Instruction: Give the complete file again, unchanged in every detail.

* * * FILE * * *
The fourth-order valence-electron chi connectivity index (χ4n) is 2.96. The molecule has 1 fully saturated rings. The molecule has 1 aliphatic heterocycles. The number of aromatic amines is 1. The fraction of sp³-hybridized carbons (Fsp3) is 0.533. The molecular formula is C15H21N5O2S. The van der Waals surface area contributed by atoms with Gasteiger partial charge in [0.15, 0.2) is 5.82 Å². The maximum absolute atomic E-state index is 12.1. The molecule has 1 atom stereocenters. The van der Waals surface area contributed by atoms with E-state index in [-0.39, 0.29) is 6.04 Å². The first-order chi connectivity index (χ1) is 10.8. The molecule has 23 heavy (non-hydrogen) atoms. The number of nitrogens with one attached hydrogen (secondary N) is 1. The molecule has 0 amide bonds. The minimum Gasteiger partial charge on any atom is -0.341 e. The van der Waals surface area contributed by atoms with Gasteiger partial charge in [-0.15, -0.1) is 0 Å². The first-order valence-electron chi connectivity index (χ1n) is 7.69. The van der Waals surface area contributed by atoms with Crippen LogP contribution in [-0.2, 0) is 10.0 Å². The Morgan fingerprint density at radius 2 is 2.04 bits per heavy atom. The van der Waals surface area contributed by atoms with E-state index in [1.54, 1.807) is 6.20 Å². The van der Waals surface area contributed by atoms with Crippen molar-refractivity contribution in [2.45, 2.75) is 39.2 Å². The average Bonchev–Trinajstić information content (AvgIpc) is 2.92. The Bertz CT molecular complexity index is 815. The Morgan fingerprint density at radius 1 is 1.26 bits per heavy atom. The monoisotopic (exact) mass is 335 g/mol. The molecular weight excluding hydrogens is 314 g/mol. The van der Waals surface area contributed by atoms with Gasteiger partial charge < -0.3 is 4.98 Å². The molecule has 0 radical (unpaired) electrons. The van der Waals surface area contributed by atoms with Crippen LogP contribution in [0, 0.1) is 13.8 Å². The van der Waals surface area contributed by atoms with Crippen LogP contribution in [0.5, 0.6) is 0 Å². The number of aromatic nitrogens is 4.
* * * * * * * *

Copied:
The fourth-order valence-electron chi connectivity index (χ4n) is 2.96. The molecule has 1 fully saturated rings. The molecule has 1 aliphatic heterocycles. The number of aromatic amines is 1. The fraction of sp³-hybridized carbons (Fsp3) is 0.533. The molecular formula is C15H21N5O2S. The van der Waals surface area contributed by atoms with Gasteiger partial charge in [0.15, 0.2) is 5.82 Å². The maximum absolute atomic E-state index is 12.1. The molecule has 1 atom stereocenters. The van der Waals surface area contributed by atoms with E-state index in [-0.39, 0.29) is 6.04 Å². The first-order chi connectivity index (χ1) is 10.8. The molecule has 23 heavy (non-hydrogen) atoms. The number of nitrogens with one attached hydrogen (secondary N) is 1. The molecule has 0 amide bonds. The minimum Gasteiger partial charge on any atom is -0.341 e. The van der Waals surface area contributed by atoms with Gasteiger partial charge in [-0.15, -0.1) is 0 Å². The first-order valence-electron chi connectivity index (χ1n) is 7.69. The van der Waals surface area contributed by atoms with Crippen LogP contribution in [-0.2, 0) is 10.0 Å². The Morgan fingerprint density at radius 2 is 2.04 bits per heavy atom. The van der Waals surface area contributed by atoms with E-state index in [1.54, 1.807) is 6.20 Å². The van der Waals surface area contributed by atoms with Crippen molar-refractivity contribution in [2.45, 2.75) is 39.2 Å². The average Bonchev–Trinajstić information content (AvgIpc) is 2.92. The Bertz CT molecular complexity index is 815. The Morgan fingerprint density at radius 1 is 1.26 bits per heavy atom. The monoisotopic (exact) mass is 335 g/mol. The molecular weight excluding hydrogens is 314 g/mol. The van der Waals surface area contributed by atoms with Gasteiger partial charge < -0.3 is 4.98 Å². The molecule has 0 radical (unpaired) electrons. The van der Waals surface area contributed by atoms with Crippen LogP contribution in [0, 0.1) is 13.8 Å². The van der Waals surface area contributed by atoms with Crippen LogP contribution in [0.5, 0.6) is 0 Å². The number of aromatic nitrogens is 4.